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Thread: house main shutoff

  1. #1

    Default house main shutoff

    The main shutoff on my house needs to be replaced. It is an old gate valve. Under code can I replace it with a ball valve or is it rrequired to be a full-bore gate valve? Thanks as always.

  2. #2
    Master Plumber-Gas Fitter shacko's Avatar
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    I don't know of any code that requires a gate valve on you main shut off, I would replace it with a full port ball valve.

  3. #3
    In the Trades Gary Swart's Avatar
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    Gate valves may still have a place in the world, but for your main house shut off, a 1/4 turn ball valve is the only sensible way to go.

  4. #4

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    Thanks very much. It pained me to think of having another gate valve because code required it.

  5. #5

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    I have a plumber coming in to replace my main valve- it drips. Will he have to shut water off at the street, or is there a special trick or tool they use to shut off water while replacing that?

  6. #6
    In the Trades Gary Swart's Avatar
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    The water will be turned off at the street, probably by the city. Your plumber will know local rules, but generally, the meter and everything before the meter is the responsibility of the city. After the meter it is the homeowner's property. Usually the city prohibits homeowners from turning off the city's valve. Once the water if off, it will take only minutes to install the valve.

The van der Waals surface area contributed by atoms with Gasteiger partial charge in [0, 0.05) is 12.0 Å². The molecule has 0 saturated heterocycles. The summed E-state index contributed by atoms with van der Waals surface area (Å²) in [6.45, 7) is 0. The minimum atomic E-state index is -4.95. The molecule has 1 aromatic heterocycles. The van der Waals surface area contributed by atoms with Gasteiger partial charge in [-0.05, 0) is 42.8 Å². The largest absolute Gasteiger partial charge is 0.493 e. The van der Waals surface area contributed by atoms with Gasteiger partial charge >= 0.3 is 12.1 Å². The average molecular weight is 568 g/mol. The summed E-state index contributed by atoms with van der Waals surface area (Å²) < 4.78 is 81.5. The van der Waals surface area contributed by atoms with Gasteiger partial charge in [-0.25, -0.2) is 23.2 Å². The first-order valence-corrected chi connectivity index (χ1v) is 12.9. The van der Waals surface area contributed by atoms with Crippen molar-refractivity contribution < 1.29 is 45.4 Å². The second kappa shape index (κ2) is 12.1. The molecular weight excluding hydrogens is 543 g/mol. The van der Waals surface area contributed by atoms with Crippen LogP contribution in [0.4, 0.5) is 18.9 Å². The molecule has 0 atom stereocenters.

7. #7

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    That's what I figured. Does the municipality usually charge the homeowner to shut off the water?

  8. #8
    In the Trades Gary Swart's Avatar
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    I don't think they do, but I'm sure if there is a fee, it will be quite small.

  9. #9

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    Plumber was in and done in about 1 minute. Just had to "pack" the valve. ? I don't know what that means, but he was quick and no more drips. And he didn't even need to shut the water off.

  10. #10
    In the Trades Gary Swart's Avatar
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    Gate valves use a material called packing to seal them. You still have your old gate valve. You did save a few dollars.

  11. #11

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    Is a gate valve a bad thing? I don't understand the terminology.

  12. #12
    In the Trades Gary Swart's Avatar
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    I wouldn't call them "bad valves", but ball valves do have some advantages. A gate valve has a sliding gate inside that has to be screwed up or down by numerous twists of the handle. A ball valve had a ball that opens or closes with 1/4 turn of the handle. These are as close to open/close with nothing in between as you can get. This is very desirable when you need a valve to be either fully open or fully closed. Ball valves tend to last much longer with problems. Your gate valve has done the job and will continue to do so.

  13. #13
    Moderator & Master Plumber hj's Avatar
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    if you had to have someone tighten the packing nut, then you saved the cost of the new valve, but spent a lot of money needlessly. A gate valve has a "wedge" and a "screw thread" inside it. The wedge can jam when it is turned off, and if the screw has been weakened by exposure to the water, it may break when you try to open the valve. In that case, you will not have any water until it is repaired or replaced. IF the screw becomes corroded with the valve in the open position, it could break when you try to turn the water off. That will mean you still have water in the house but cannot turn it off in case of an emergency. Ball valves do not have these two problems, but occassionally "jam" in the open, closed, or in between locations.

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